People in need of medical care in Arizona and other states might have difficulty finding a doctor in the future. Reports point to a 90,000 shortage in the number of doctors needed in the U.S. by 2020. For people now struggling with overwhelming medical debt, worries about a future shortage of doctors is just another crisis for them to endure.
Complicating the issue of a projected shortage of doctors is a report showing that medical students are deeper in debt than ever before. The percent of medical school students graduating with student loan debt higher than $150,000 has been increasing for the last several years.
As the country tries to figure out a way to avoid a shortage of doctors, some consumers with unexpected medical conditions end up with unmanageable debt. Medical debt attributed to therapy, operations and doctors can quickly add up and create financial challenges. Add to the list of medical debt the high cost of hospitalization, and the hospital bills that might not be paid by private health insurance can leave a person in need of debt relief.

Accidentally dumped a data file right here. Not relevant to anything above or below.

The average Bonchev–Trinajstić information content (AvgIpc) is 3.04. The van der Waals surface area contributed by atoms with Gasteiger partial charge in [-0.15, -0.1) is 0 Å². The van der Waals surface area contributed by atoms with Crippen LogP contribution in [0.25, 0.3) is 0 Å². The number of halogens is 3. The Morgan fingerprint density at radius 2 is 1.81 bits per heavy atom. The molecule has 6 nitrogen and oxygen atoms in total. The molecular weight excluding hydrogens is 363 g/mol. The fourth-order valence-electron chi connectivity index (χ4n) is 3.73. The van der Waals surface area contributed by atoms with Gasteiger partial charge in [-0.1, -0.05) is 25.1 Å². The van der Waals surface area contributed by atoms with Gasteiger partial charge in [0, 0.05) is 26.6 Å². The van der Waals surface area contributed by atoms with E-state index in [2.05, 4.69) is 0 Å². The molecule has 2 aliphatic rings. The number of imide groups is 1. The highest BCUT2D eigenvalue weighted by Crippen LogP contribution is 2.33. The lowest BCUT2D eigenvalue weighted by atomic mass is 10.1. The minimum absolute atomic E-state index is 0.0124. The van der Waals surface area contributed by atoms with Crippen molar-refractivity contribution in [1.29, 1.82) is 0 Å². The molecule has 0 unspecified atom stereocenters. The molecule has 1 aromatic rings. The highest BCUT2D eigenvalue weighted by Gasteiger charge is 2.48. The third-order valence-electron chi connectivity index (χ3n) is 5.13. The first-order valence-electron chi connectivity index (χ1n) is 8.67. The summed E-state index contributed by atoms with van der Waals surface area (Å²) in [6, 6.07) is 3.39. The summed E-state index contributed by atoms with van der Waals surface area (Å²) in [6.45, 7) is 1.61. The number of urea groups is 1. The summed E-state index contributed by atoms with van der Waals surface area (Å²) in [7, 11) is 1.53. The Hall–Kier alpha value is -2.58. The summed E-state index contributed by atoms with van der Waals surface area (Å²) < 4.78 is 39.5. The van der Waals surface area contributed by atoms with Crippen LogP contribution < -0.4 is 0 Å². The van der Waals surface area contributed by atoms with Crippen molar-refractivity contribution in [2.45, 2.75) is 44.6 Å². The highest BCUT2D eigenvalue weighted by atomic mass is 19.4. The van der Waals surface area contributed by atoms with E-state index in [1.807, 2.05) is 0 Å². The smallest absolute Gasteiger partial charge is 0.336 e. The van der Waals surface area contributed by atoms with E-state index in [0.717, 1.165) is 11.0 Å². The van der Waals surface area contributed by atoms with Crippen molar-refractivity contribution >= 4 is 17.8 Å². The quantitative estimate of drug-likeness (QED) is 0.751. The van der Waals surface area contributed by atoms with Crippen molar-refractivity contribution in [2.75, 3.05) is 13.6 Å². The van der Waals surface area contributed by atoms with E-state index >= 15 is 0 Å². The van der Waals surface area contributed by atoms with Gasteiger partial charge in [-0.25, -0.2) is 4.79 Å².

Chapter 7 bankruptcy offers debt elimination to a consumer, but someone with assets might not be eligible to take advantage of this opportunity. A consumer considering filing for bankruptcy must meet eligibility guidelines. Other options, such as Chapter 13 bankruptcy might be a better choice for a person who is not eligible for Chapter 7.
A Chapter 13 filing does not require the liquidation of a consumer’s nonexempt assets as does a Chapter 7. A consumer should become familiar with the types of bankruptcies and the features associated with each type before making a decision to file. A bankruptcy attorney might help to educate the consumer about the benefits and drawbacks of Chapter 13 and Chapter 7.
Source: HealthCare Finance News, “Debt for medical students continues to rise,” Madelyn Kearns.